Weed identification workshop in progress

Signs of spring

It’s been a long, cold old winter but it hasn’t stopped our intrepid team getting out in our garden and getting ready for the growing season ahead.

From mid-January onwards we’ve been tidying, pruning and planting raspberries and redcurrants in our Fruit Beds over by the children’s playground. Adding some gardeners’ gold (manure) from Vauxhall City Farm to help boost our crop yield.

Planting berries in the fruit beds

We kicked off February with the first of our monthly gardening workshops with community grower Ruth Arnott, where people chitted potatoes to plant in bags in March and sowed microgreens to nurture at home. For more information on future gardening workshops follow this link.

Sowing microgreens in the polytunnel

Luckily, we’ve had a couple of sunny Saturdays when it really felt like spring, prompting us to hang up some bird boxes and a feeder. So far, we’ve seen great, blue and long tailed tits, dunnocks, a very friendly robin – and parakeets!

We’re also seeing some growth in the garden. Our spring bulbs are up and, of course, weeds are appearing. Something to talk about over tea.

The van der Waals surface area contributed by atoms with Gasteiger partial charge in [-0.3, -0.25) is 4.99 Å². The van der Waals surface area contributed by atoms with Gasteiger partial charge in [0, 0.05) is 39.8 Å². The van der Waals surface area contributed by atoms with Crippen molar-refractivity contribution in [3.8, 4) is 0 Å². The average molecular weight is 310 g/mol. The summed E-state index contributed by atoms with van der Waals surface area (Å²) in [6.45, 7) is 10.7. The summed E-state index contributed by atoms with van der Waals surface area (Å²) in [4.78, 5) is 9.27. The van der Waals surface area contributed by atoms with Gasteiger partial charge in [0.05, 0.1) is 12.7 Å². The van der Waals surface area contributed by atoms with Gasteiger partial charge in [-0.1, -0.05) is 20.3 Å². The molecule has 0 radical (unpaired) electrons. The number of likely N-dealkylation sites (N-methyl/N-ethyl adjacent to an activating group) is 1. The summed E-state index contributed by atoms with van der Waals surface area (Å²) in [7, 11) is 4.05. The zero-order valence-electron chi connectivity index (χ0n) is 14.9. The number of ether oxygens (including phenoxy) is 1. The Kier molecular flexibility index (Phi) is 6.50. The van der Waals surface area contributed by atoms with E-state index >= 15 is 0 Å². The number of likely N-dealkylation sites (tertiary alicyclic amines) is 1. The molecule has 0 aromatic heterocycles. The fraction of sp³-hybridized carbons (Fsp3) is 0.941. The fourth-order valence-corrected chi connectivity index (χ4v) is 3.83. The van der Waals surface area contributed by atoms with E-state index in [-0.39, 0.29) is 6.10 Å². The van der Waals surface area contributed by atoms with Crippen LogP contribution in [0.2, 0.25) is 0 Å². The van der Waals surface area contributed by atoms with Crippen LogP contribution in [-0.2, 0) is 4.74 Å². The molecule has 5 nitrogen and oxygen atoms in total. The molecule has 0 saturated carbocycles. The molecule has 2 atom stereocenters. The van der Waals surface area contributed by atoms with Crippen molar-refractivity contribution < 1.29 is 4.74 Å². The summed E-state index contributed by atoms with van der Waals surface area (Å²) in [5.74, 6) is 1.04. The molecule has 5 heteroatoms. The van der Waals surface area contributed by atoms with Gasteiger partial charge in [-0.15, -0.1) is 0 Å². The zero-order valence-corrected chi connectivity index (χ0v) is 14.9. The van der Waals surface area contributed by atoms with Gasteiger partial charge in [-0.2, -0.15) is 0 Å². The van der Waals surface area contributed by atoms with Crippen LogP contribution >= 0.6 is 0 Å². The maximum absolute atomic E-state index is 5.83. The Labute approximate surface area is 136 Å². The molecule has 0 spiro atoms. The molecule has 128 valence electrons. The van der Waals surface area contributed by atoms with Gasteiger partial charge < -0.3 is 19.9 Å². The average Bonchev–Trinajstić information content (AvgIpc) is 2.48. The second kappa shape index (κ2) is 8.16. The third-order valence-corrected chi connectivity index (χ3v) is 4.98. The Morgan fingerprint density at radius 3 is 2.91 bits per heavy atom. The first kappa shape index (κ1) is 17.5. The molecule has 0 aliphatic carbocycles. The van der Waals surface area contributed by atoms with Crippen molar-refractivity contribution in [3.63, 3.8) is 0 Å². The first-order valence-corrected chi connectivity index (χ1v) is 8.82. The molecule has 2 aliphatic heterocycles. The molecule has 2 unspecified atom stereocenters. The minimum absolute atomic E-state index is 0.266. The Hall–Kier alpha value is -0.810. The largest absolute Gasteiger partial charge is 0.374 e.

Diana gave a talk about weeds, with the emphasis on the fact that weed seeds are in the soils and only need warmth and light to germinate. Annual weeds grow fast, set seeds and spread. Perennial weeds have tough roots and will grow again unless completely removed. They are native species and therefore tougher than our vegetable crops, especially when crops are at seedling stage weeds are real competitors for light and food.

Identifying weeds was important. We had examples of common weeds found at the garden, and a handout showing some of the most common weeds to be found. If at all possible weeds should not be allowed to set seed. Weed plants with flowers or seedheads should not go into domestic compost bins, and perennial weed roots should also be taken off before going into the compost bins. This is because domestic compost heaps rarely get hot enough to kill weed seeds. Drying and burning, or putting into commercial compost schemes is preferable. The earlier you can identify and remove weeds the better – we harvested salad and took time to identify weed interlopers and remove them.

As always, we round the morning off by sharing produce from the garden. Our newly acquired weed knowledge came I very useful when picking the salad in the polytunnel.

A well earned break!

We are in our garden on Windmill Drive ever Saturday from 10am to 1pm with tea and cake at around 11.30pm, and on the first weekend of the month we have a laidback lunch and stay open until 3pm. And from April we will also running a weekly gardening club for over-55s.

Want to get outdoors and get growing? Then come and join us!